In Ohio, state regulators are tangling with Frontier over network and infrastructure upkeep practices. The Ohio Department of Transportation (ODOT) is taking issue with Frontier’s attempts to ‘pass the buck’ on pole and infrastructure maintenance. Patricia Binkiewicz says her family is collateral damage in that battle, after her husband’s car was struck by a falling branch hanging over Route 43 in Carroll County — a branch Frontier should have dealt with over a year ago.

“If you drive, especially around here, you’re going to see these trees hanging over lines and they don’t realize no one is claiming responsibility, accountability, any liability or damages if a tree should fall down,” Binkiewicz said. Attempts to have Frontier Communications deal with overgrown trees and brush fell on deaf ears. The company claimed that was the responsibility of ODOT. No so fast, ODOT responds.

A Frontier installer draped a new line across this customer’s residential propane tank, and then left. (Image courtesy: Mark Steil, MPR News)

“Utilities that run in the state’s right of way are to be maintained by the utility company,” ODOT spokesperson Lauren Borell said. “So, what that means is if there’re trees there, the utility company is responsible for those trees.”

When the story made the local news, ODOT removed the offending tree, but there is no word how many other trees represent accidents waiting to happen. Local officials claim Frontier has shown a lack of interest in investment.

That lack of investment is also apparent in the state of Utah, where the Utah Public Service Commission is continuing its investigation into Frontier Communications as a result of complaints from Castle Valley and the nearby area that the company failed to provide reliable service to customers. Julie Price, a spokesperson for Utah’s Division of Public Utilities, said her agency is concerned about the “company’s level of investment in Utah.”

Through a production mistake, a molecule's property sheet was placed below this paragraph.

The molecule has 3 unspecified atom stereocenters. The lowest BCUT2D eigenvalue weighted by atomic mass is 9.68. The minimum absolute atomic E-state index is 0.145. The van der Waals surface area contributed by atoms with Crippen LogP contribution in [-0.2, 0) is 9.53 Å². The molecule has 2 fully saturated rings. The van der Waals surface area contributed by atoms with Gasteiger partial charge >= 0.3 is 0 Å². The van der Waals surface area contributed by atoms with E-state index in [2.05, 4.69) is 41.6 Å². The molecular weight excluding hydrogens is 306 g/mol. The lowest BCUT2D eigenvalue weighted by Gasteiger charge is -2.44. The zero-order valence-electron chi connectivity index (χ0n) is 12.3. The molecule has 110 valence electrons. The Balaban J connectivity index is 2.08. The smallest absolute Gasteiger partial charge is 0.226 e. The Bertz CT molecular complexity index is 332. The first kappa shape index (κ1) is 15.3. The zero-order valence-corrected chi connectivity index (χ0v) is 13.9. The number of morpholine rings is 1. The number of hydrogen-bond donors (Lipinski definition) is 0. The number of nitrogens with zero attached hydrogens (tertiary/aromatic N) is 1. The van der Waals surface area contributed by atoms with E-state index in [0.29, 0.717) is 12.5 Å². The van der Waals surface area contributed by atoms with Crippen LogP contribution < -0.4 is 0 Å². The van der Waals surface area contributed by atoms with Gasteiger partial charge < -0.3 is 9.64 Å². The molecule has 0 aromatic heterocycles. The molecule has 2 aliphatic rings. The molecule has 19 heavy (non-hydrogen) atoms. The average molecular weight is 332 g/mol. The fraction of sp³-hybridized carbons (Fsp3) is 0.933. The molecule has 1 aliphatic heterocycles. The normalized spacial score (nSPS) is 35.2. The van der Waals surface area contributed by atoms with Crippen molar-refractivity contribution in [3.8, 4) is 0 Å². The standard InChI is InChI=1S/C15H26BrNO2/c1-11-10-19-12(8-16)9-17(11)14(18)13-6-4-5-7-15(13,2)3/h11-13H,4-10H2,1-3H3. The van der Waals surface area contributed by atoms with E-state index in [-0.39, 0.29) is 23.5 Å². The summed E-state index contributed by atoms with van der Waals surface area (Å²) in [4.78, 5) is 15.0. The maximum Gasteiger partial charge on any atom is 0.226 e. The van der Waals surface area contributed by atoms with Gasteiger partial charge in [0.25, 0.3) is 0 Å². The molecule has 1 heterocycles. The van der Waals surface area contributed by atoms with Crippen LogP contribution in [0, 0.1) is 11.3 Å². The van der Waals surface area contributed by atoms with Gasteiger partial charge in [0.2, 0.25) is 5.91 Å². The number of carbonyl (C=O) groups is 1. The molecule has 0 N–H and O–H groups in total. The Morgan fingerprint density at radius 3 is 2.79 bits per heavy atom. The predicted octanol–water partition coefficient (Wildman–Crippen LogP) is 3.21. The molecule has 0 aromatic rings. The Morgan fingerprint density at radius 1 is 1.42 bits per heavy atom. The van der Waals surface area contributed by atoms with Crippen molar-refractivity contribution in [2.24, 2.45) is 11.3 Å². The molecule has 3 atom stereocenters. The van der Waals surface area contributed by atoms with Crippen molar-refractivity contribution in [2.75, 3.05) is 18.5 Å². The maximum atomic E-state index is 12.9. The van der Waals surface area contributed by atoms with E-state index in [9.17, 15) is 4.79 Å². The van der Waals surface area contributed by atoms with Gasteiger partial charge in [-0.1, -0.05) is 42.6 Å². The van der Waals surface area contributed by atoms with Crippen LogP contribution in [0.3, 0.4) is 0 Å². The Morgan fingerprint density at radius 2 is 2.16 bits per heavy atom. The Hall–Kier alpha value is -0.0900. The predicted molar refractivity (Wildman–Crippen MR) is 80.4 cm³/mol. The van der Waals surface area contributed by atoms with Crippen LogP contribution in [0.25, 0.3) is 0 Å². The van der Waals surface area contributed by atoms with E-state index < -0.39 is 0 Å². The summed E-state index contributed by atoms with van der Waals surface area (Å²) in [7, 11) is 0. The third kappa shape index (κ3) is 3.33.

The consequences of deregulation of phone service in rural areas dependent on landlines may eventually include unnecessary deaths from an inability to reach emergency services due to a service outage or network problem. Observers note that cell phone service remains spotty, especially indoors, in large sections of rural America. Some wireless carriers like T-Mobile and Sprint barely provide any direct coverage in states like West Virginia, and AT&T and Verizon offer solid service primarily in larger cities.

It remains unlikely rural cell service will ever be ubiquitous in many rural areas, because there will not be enough customers to make such investments profitable. Instead, for over a century consumers have traditionally relied on universally available landline telephone service. But as deregulation efforts weaken or eliminate universal service requirements, local phone companies may eventually cease offering landline service. AT&T is already experimenting with eliminating legacy phone lines in favor of wireless service, with mixed results. An effort by Verizon to replace deteriorating rural landlines with a wireless landline replacement proved unpopular and unreliable.

What compelled local phone companies to provide universal, high quality landline service for decades was strong regulatory enforcement with stiff fines for non-compliance. Repairs were expected to be made in most cases within a day or two, not four to nine weeks. Public safety from overgrown trees and brush near telephone company-owned utility poles is also a growing and relatively recent problem. In some cases, deregulation has left regulators unable to police the condition of utility poles that present a safety risk, and that task has now fallen on local media that can embarrass a company into fixing problems.

Public policy advocates recommend Frontier be held accountable for the quality of their service and states should strongly consider rolling back deregulation, especially in rural areas.

Californians Complained More About Telecom Companies Than Wildfire Outages Caused by PG&E

More Californians are complaining to state officials about their cable television, internet, and phone service than the energy utilities implicated in causing deadly wildfires that left customers without power for days or weeks.

California’s Office of Senate Floor Analyses prepared a report for elected officials contemplating extending deregulation of the state’s top telecommunications companies. It found deregulation has not always benefited California consumers, noting that several companies have been fined for allowing traditional phone service to fall below required service quality standards. As service deteriorates, lawmakers have tied the hands of state officials trying to enforce what service standards still exist. The report found that the telecom industry has been especially good at covering itself through lobbying and litigation to isolate and disempower consumers seeking redress.